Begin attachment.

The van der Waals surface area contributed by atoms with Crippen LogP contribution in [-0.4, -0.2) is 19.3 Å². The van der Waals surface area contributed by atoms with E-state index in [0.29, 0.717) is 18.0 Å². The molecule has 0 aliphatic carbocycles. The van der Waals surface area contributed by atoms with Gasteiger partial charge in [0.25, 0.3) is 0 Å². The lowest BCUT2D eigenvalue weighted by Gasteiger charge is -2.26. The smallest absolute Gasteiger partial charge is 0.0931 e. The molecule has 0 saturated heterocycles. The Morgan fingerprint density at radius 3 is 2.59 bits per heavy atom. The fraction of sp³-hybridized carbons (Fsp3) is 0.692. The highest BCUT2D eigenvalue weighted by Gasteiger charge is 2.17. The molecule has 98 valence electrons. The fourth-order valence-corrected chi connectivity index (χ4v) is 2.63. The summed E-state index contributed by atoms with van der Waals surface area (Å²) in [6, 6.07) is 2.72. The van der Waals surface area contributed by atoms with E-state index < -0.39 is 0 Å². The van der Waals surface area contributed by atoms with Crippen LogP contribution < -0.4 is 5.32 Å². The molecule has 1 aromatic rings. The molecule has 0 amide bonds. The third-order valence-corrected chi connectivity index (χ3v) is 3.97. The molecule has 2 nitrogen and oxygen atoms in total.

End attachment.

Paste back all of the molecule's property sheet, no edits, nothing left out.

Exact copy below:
The van der Waals surface area contributed by atoms with Crippen LogP contribution in [-0.4, -0.2) is 19.3 Å². The van der Waals surface area contributed by atoms with E-state index in [0.29, 0.717) is 18.0 Å². The molecule has 0 aliphatic carbocycles. The van der Waals surface area contributed by atoms with Gasteiger partial charge in [0.25, 0.3) is 0 Å². The lowest BCUT2D eigenvalue weighted by Gasteiger charge is -2.26. The smallest absolute Gasteiger partial charge is 0.0931 e. The molecule has 0 saturated heterocycles. The Morgan fingerprint density at radius 3 is 2.59 bits per heavy atom. The fraction of sp³-hybridized carbons (Fsp3) is 0.692. The highest BCUT2D eigenvalue weighted by Gasteiger charge is 2.17. The molecule has 98 valence electrons. The fourth-order valence-corrected chi connectivity index (χ4v) is 2.63. The summed E-state index contributed by atoms with van der Waals surface area (Å²) in [6, 6.07) is 2.72. The van der Waals surface area contributed by atoms with E-state index < -0.39 is 0 Å². The van der Waals surface area contributed by atoms with Crippen LogP contribution < -0.4 is 5.32 Å². The molecule has 1 aromatic rings. The molecule has 0 amide bonds. The third-order valence-corrected chi connectivity index (χ3v) is 3.97. The molecule has 2 nitrogen and oxygen atoms in total.